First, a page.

Even for a brand-new mechanic, there are actually very few cards with cloak available! Currently there are just eight across Murders at Karlov Manor and Murders at Karlov Manor Commander. Here’s the full list:

Best Cloak Cards

What is “best” depends on the kind of format you’re playing. Since there are so few cloak cards, let’s cover several different formats.

Limited

Cryptic Coat, Etrata, Deadly Fugitive, and Vannifar, Evolved Enigma are incredibly good rares for Limited. I hope to open all three of these this prerelease weekend! Expose the Culprit also looks fun to mess with, although it’s more “sweet” than “good.” The risk of it doing nothing in some games seems pretty high.

Standard

I’m not expecting any of the five Standard-legal cloak cards to have much success. Cryptic Coat is very likely too slow for Standard, and Etrata, Deadly Fugitive will have stark competition from many other excellent 3-drops.

Commander

Commander is probably the most exciting format for this mechanic. There are a number of decent cards that can either command new decks or support existing 99s. Let’s take a look:

Unexplained Absence

Unexplained Absence is awesome! This is a really good removal spell that basically casts Reality Shift on up to four things at once. Given that Reality Shift is a Commander staple already, I have high hopes for this, and expect it to be a popular piece of interaction for many white decks.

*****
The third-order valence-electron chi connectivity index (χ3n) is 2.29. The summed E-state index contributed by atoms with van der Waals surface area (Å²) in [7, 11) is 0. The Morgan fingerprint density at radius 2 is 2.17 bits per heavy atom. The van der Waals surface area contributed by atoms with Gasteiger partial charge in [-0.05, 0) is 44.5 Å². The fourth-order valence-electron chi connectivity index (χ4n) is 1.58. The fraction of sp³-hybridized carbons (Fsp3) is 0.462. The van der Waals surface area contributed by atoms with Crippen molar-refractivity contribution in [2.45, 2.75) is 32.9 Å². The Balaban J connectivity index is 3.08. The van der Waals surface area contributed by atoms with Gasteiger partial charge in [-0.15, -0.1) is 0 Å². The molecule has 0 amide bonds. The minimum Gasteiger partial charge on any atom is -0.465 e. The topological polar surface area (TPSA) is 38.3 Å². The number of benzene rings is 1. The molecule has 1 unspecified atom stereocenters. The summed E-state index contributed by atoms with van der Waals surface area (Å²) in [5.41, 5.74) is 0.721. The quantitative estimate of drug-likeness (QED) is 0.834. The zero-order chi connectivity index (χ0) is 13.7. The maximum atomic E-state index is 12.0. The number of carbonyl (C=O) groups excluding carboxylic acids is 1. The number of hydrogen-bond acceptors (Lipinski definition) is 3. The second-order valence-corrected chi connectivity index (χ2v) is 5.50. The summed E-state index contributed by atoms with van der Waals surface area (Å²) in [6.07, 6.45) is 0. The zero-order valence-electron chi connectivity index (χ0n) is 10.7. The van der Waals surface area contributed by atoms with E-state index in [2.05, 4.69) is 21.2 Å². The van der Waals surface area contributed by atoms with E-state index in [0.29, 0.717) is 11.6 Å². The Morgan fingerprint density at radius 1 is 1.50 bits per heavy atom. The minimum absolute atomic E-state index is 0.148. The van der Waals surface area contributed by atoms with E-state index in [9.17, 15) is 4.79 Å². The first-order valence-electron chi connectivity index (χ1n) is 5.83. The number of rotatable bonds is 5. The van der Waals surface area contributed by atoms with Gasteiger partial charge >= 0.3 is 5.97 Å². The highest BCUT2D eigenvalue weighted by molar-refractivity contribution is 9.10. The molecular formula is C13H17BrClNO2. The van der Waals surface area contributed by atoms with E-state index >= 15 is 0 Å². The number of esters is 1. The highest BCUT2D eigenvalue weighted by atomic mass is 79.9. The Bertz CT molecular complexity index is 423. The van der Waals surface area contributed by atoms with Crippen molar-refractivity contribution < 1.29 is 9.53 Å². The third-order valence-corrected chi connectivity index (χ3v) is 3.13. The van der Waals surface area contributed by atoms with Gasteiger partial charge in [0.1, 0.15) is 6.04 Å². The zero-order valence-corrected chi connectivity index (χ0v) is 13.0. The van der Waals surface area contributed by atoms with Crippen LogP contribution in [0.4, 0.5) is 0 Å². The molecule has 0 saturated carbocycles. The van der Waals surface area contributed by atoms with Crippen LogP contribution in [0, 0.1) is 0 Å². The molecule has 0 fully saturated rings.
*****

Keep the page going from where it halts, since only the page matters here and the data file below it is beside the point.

Veiled Ascension

Veiled Ascension is a decent value engine that continuously pumps out flying 2/2s. It wants to play with other face down creatures if possible. Its color unfortunately means Kadena, Slinking Sorcerer can’t play this card.

Ransom Note

Ransom Note is flexible but not all that exciting. You can get a cantrip, goad, or cloak a creature from the top of your library. It’s probably best in artifact decks that can make extra use of it via recursion or alongside other cards that care about artifacts.

Etrata, Deadly Fugitive

Etrata, Deadly Fugitive looks like a neat commander. It mixes assassin typal with thief style gameplay, and can be really scary if you’re farming an opponent in a “big spell” archetype. Cheap evasive assassins like Aven Heartstabber and Changeling Outcast are great inclusions.

Vannifar, Evolved Enigma

Vannifar, Evolved Enigma seems completely outclassed by Kadena, Slinking Sorcerer to me. You lose access to and the extra card advantage Kadena, Slinking Sorcerer provides. Perhaps a better use for Vannifar is focusing on Thopter tokens? This effect does pump all “colorless creatures” after all, not just face down ones.

Hide in Plain Sight

Hide in Plain Sight might make the 99 in Kadena, Slinking Sorcerer. You could also play it in some kind of Bant flicker strategy, with the goal of flipping huge fatties face down and then flipping them over.

Wrap Up

Expose the Culprit - Illustration by Ryan Valle

Expose the Culprit | Illustration by Ryan Valle

And with that, this brief article is over! I don’t expect cloak to be a huge hit, but I do think it’ll play well. At the very least, I’d encourage everyone reading this to pick up many copies of Unexplained Absence.

What do you think about cloak? What do you think of it in terms of the rest of the set, and what cards are your favorite so far? Let me know in the comments below or in the Official Discord Server!

Until next time, may your favorite old mechanics always be buffed!